I traveled to Lanzarote in February 2020, hoping to get a bit of sunlight and shoot some volcanic landscapes. I had previously been to Tenerife but I thought Lanzarote was of a whole different level, with many more opportunities for a photographer.
The island is only 75km long and is a real paradise for cyclists (yes, I might go back just for that).
Let’s start with a blue sky because, well, who doesn’t like a blue sky.
Lanzarote is the northernmost and easternmost island of the Canary Islands and has a volcanic origin. It was born through fiery eruptions and has solidified lava streams as well as extravagant rock formations. (Wikipedia)
La Geria is the first area where we stopped. The contrast of dark lava and isolated white houses made for some pretty incredible landscapes.
You may be wondering what those shapes in the foreground are. They’re actually vineyards for the most part:
Food note (pun intended): I highly recommend having lunch at the Bodegas Rubicón — the view is amazing and food delicious.
While Famara wasn’t necessarily presented as a must-see place in Lanzarote, it was definitely one of the highlights of the trip for me. For surfers, it’s also meant to be a pretty good spot.
Famara is how I’d always imagined a town built in the middle of the desert. All a bit surreal. There was a Little Prince feel to it.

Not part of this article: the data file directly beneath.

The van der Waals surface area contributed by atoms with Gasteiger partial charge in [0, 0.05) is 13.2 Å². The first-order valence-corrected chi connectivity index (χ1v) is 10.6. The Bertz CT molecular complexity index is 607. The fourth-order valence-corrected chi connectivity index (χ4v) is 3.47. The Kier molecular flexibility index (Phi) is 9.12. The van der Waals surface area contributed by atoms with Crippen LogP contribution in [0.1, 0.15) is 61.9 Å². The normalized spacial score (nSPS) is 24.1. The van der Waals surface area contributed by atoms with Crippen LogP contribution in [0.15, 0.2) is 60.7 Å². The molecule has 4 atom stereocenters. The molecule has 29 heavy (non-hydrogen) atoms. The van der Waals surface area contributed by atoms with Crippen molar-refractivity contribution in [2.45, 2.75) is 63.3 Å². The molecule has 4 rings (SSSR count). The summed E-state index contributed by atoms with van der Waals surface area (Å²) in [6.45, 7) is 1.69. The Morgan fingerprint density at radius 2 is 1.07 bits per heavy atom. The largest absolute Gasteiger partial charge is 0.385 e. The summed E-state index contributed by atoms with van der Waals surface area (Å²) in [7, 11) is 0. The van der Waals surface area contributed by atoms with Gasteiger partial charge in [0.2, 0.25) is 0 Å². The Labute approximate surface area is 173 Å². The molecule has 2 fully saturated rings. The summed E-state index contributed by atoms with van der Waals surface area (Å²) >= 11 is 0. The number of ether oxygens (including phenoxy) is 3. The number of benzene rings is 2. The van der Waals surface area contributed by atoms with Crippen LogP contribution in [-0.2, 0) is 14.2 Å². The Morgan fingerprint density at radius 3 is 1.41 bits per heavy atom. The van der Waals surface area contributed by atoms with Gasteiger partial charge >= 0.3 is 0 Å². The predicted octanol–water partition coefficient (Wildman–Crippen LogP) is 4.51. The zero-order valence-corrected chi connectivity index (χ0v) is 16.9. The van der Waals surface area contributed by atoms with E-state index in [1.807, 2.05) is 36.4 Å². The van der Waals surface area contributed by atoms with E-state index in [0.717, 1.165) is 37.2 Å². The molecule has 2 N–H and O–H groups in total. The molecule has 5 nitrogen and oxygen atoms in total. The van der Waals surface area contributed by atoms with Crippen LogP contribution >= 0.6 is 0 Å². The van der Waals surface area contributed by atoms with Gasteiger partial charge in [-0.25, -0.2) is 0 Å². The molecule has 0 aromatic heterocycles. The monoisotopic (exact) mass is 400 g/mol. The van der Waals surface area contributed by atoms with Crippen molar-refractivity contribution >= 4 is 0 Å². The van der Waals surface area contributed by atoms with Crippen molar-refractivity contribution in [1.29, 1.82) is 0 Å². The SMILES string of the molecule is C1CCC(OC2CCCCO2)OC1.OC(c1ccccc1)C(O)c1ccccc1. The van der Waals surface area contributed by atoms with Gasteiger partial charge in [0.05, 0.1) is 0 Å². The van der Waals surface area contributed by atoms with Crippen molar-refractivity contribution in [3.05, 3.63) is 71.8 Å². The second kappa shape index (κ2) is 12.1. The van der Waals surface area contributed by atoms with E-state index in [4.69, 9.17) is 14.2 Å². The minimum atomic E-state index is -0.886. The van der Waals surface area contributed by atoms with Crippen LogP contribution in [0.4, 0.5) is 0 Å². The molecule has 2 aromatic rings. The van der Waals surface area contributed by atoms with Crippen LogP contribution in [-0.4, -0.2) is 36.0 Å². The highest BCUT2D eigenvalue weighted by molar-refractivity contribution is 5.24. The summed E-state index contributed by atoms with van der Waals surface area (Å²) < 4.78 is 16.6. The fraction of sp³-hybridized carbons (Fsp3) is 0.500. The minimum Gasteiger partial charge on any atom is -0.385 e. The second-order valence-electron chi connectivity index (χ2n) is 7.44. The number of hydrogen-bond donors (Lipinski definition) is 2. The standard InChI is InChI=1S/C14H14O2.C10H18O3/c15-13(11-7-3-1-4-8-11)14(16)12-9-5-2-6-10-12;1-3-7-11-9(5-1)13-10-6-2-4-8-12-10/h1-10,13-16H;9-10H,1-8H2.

There’s a pretty fun road (read “rocky”) that leads to Papagayo beach. You can drive there with any car but it’s probably a lot of more fun with a 4×4. Then the bay is pretty beautiful.
A Saharan sandstorm
If you read above, you already know that I primarily went to Lanzarote to get some sun in the middle of a pretty terrible British winter (read “rainy and windy”). The island gets an average of 300 days of sunshine every year so you had to be pretty unlucky not to come back with a nice tan… Well, don’t play the lottery with me — you might lose it all!
The following pictures don’t have any particular filter applied… it was just like that.
The tiny seaside village of El Golfo is famous for the Charco de Los Clicos (a green lagoon that was closed when we went), but the town itself gave me some pretty spectacular scenes.
Here’s a mix of Hockney, Hopper and Blade Runner.
Though we missed the Charco de los Clicos, we got to see Los Hervideros just a few kilometers away from it.
The roads to Timanfaya
With winds of up to 160 km/h, most of Timanfaya, a national park, was closed — a big miss as it was meant to be quite beautiful. For another time, I guess. Here’s some of the roads that lead to it.
Yaiza is another small town I thought was pretty unique. Some of the scenes below appear to be staged but they obviously weren’t.
Las Salinas de Janubio
Mirador del Río
The interior architecture of the mirador was pretty amazing. Food note: order their chocolate cake if you go there, it’s 👌
The mirador was designed by César Manrique, a Spanish artist, sculptor, architect and activist from Lanzarote. I went to visit his house, which has now been turned into a museum. The guy had a pretty sweet life (you’ll get what I mean if you run a search).
That’s a wrap! Hope you enjoyed following me around. Until next time! 👋